Year 1053 was a common year starting on Friday of the Julian calendar. End of the Pecheneg Revolt: Emperor Constantine IX makes peace with the Pechenegs. However, Pecheneg raids do not cease. June 18 – Battle of Civitate: Norman horsemen, led by Humphrey of Hauteville, count of Apulia and Calabria, rout the combined forces under Pope Leo IX, in Southern Italy; the Normans destroy the allied Papal army and capture Leo, imprisoned in Benevento. December – Conrad I, duke of Bavaria, is summoned to a Christmas court at Merseburg, deposed by Emperor Henry III, he flees to King Andrew I in Hungary, joins a coalition with the rebellious Welf III, duke of Carinthia. Henry's 4-year-old son Henry becomes the new duke of Bavaria. April – Harold Godwinson succeeds his father Godwin as earl of Wessex, he invites the exiled Edward the Exile, son of Edmund II, to return in the hope that he can claim the English throne from King Edward the Confessor. Jōchō sculpts Amida Buddha for the Byōdō-in Temple during the Heian Period.
July 7 – Shirakawa, emperor of Japan Berenguer Ramon II, count of Barcelona Guibert of Nogent, French historian and theologian Hugh of Châteauneuf, bishop of Grenoble Iorwerth ap Bleddyn, prince of Powys Maria of Alania, Byzantine empress Ramon Berenguer II, count of Barcelona Solomon, king of Hungary Toba Sōjō, Japanese artist-monk Vladimir II, Grand Prince of Kiev March 25 – Procopius of Sázava, Czech hermit April 15 – Godwin of Wessex, English nobleman October 25 – Enguerrand II, count of Ponthieu November 7 – Lazaros, Byzantine monk and stylite Abu'l-Fath an-Nasir ad-Dailami, imam of Yemen Chananel ben Chushiel, Tunisian Jewish rabbi Cormac O'Ruadrach, Irish priest and archdeacon Liu Yong, Chinese poet of the Song Dynasty Murchadh Ua Beolláin, Irish priest and archdeacon Rhys ap Rhydderch, co-ruler of Morgannwg Wulfsige, bishop of Lichfield
Bear Mountain, in the Lehigh Valley of Pennsylvania several miles above the Lehigh Gap, is an steep-sided east bank ridgeline running about 9.96 miles between the hairpin turn in the Lehigh the Lenape Amerindian people visualized as a Bear's snout, along many water gap gorges, to the steep face dropping down to the Penn Forest Reservoir. The sparsely settled mountain ridge is part of the ridge-and-valley Appalachians, oriented ENE towards the Delaware River climbing from the Lehigh left bank shoreline from about 580 feet over an overhanging knob opposite the mouth of Mauch Chunk Creek to more than 1,200 feet in less than 1.01 miles and to over 1,480 feet in just 1.34 miles the tourism & business district of Jim Thorpe. Bear Mountain is the prominent peak opposite the business district of the tourist attractions of Jim Thorpe in Carbon County, once termed being in the heart of "Switzerland of the United States"; the former township and borough of East Mauch Chunk was settled outside the hustle and confusion of cross-river boomtown Mauch Chunk ited on the north Overlooking the long slack water pool of the Lehigh River after it exits the wilderness countryside around the Lehigh Gorge as the Lehigh runs along the northwest flanks of Bear Mountain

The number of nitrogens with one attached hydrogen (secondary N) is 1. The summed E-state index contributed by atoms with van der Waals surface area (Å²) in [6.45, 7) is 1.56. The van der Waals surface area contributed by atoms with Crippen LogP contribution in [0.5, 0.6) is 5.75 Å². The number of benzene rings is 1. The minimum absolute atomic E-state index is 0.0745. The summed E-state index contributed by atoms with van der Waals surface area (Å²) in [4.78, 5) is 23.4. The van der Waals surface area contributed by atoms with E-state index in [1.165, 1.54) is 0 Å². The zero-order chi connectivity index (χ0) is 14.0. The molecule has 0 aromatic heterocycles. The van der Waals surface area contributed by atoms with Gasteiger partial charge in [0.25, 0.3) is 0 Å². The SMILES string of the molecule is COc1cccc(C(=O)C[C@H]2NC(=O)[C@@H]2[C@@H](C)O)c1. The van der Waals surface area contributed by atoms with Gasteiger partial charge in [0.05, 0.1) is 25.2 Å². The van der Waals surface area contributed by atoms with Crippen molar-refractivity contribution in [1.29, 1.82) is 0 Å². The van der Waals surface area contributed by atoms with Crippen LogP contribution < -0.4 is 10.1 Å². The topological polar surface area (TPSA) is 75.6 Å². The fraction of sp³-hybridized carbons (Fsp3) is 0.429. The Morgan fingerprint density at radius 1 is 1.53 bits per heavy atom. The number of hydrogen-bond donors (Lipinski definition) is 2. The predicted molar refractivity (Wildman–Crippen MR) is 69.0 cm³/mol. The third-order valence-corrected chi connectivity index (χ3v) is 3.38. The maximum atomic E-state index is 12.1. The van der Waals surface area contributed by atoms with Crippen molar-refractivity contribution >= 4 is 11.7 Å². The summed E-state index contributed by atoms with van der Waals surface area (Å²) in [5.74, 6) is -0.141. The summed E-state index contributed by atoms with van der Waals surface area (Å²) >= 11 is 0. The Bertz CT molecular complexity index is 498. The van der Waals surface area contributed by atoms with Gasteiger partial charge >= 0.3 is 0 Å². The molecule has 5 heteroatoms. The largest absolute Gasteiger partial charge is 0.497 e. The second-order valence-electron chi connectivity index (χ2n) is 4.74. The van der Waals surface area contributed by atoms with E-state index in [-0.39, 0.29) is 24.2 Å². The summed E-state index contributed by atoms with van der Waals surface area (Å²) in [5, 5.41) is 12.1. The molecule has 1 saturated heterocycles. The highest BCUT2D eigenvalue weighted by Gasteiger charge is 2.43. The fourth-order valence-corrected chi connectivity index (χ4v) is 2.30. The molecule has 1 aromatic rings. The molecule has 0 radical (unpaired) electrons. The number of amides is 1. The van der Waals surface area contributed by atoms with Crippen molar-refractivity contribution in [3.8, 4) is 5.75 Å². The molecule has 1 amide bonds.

Carl Peter Brocco was an American screen and stage actor. He appeared in over 300 credits, notably Spartacus and One Flew Over the Cuckoo's Nest, during his career spanning over 60 years. Brocco was born in Pennsylvania, he was the son of Mrs. Peter Brocco. Brocco acted on stage with the Walter Hampton Players, he debuted on Broadway in Centuries. Brocco appeared as a criminal type in several episodes of Adventures of Superman, he holds the distinction of having been killed off in two of them, a relative rarity for villains in the series. In the first, The Secret of Superman, he deduces that Kent is Superman, but is killed in a police shootout soon after. In The Clown Who Cried, he falls off a building and Superman is unable to save him, he appeared as "The Spector" in The Phantom Ring, where the criminals developed a machine that can make them invisible. In that episode, he survives, albeit rather banged up by Superman. Brocco was on two episodes of Combat!, "The Long Walk" in 1964 and "The Flying Machine" in 1966.
He appeared as Claymare, an Organian council member, in the Star Trek episode "Errand of Mercy", which established the uneasy treaty of peace between the United Federation of Planets and the Klingon Empire. Brocco displayed a comedic talent portraying Peter The Waiter for 8 episodes of The George Burns and Gracie Allen Show on CBS during their 1955-1956 New York City season. Brocco played Colonel Matterson, a patient who used a wheelchair and had dementia, in the Academy Award-winning One Flew Over the Cuckoo's Nest, he appeared as the patient in the hospital, Mr. Eagane, in the Happy Days 1974 episode "Hardware Jungle". In 1983 he played Ali MacGraw's father in the epic TV miniseries The Winds of War. Brocco lived for some 40 years in Laurel Canyon, in a 1920s Spanish style home on Laurel Canyon Blvd. Near the Country Store, he had his ceramics studio in the ground floor, a source of income when he was blacklisted for a while during the red scare of the early 1950s. Brocco died from a heart attack in Los Angeles, California, on December 20, 1992, aged 89.
Peter Brocco on IMDb Peter Brocco at the Internet Broadway Database Peter Brocco at AllMovie Peter Brocco at Memory Alpha Peter Brocco at Find a Grave